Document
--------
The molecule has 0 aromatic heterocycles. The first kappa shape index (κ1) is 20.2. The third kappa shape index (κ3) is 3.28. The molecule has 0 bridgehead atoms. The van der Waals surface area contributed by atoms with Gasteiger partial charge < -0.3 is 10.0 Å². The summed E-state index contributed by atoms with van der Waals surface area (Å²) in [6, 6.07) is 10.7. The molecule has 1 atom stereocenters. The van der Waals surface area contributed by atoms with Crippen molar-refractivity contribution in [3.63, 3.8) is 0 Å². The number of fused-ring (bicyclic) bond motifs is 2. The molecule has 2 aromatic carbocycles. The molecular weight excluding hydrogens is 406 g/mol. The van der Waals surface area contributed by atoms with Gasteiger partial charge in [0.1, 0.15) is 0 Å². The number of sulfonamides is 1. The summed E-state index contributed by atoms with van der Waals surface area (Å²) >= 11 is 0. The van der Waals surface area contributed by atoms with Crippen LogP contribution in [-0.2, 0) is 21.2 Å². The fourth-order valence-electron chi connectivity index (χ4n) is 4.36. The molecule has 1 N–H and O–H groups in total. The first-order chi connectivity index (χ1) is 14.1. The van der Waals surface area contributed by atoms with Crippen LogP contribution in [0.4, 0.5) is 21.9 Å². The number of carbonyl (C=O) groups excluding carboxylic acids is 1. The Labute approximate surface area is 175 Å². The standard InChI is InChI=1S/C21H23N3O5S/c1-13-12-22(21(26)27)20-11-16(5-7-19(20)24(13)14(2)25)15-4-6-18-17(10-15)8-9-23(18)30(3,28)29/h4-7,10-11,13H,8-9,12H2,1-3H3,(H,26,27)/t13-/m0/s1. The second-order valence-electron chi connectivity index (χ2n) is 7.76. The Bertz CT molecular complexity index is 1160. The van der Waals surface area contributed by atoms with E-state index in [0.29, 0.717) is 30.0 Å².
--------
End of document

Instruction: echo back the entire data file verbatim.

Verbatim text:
The molecule has 0 aromatic heterocycles. The first kappa shape index (κ1) is 20.2. The third kappa shape index (κ3) is 3.28. The molecule has 0 bridgehead atoms. The van der Waals surface area contributed by atoms with Gasteiger partial charge < -0.3 is 10.0 Å². The summed E-state index contributed by atoms with van der Waals surface area (Å²) in [6, 6.07) is 10.7. The molecule has 1 atom stereocenters. The van der Waals surface area contributed by atoms with Crippen molar-refractivity contribution in [3.63, 3.8) is 0 Å². The number of fused-ring (bicyclic) bond motifs is 2. The molecule has 2 aromatic carbocycles. The molecular weight excluding hydrogens is 406 g/mol. The van der Waals surface area contributed by atoms with Gasteiger partial charge in [0.1, 0.15) is 0 Å². The number of sulfonamides is 1. The summed E-state index contributed by atoms with van der Waals surface area (Å²) >= 11 is 0. The van der Waals surface area contributed by atoms with Crippen LogP contribution in [-0.2, 0) is 21.2 Å². The fourth-order valence-electron chi connectivity index (χ4n) is 4.36. The molecule has 1 N–H and O–H groups in total. The first-order chi connectivity index (χ1) is 14.1. The van der Waals surface area contributed by atoms with Crippen LogP contribution in [0.4, 0.5) is 21.9 Å². The number of carbonyl (C=O) groups excluding carboxylic acids is 1. The Labute approximate surface area is 175 Å². The standard InChI is InChI=1S/C21H23N3O5S/c1-13-12-22(21(26)27)20-11-16(5-7-19(20)24(13)14(2)25)15-4-6-18-17(10-15)8-9-23(18)30(3,28)29/h4-7,10-11,13H,8-9,12H2,1-3H3,(H,26,27)/t13-/m0/s1. The second-order valence-electron chi connectivity index (χ2n) is 7.76. The Bertz CT molecular complexity index is 1160. The van der Waals surface area contributed by atoms with E-state index in [0.29, 0.717) is 30.0 Å².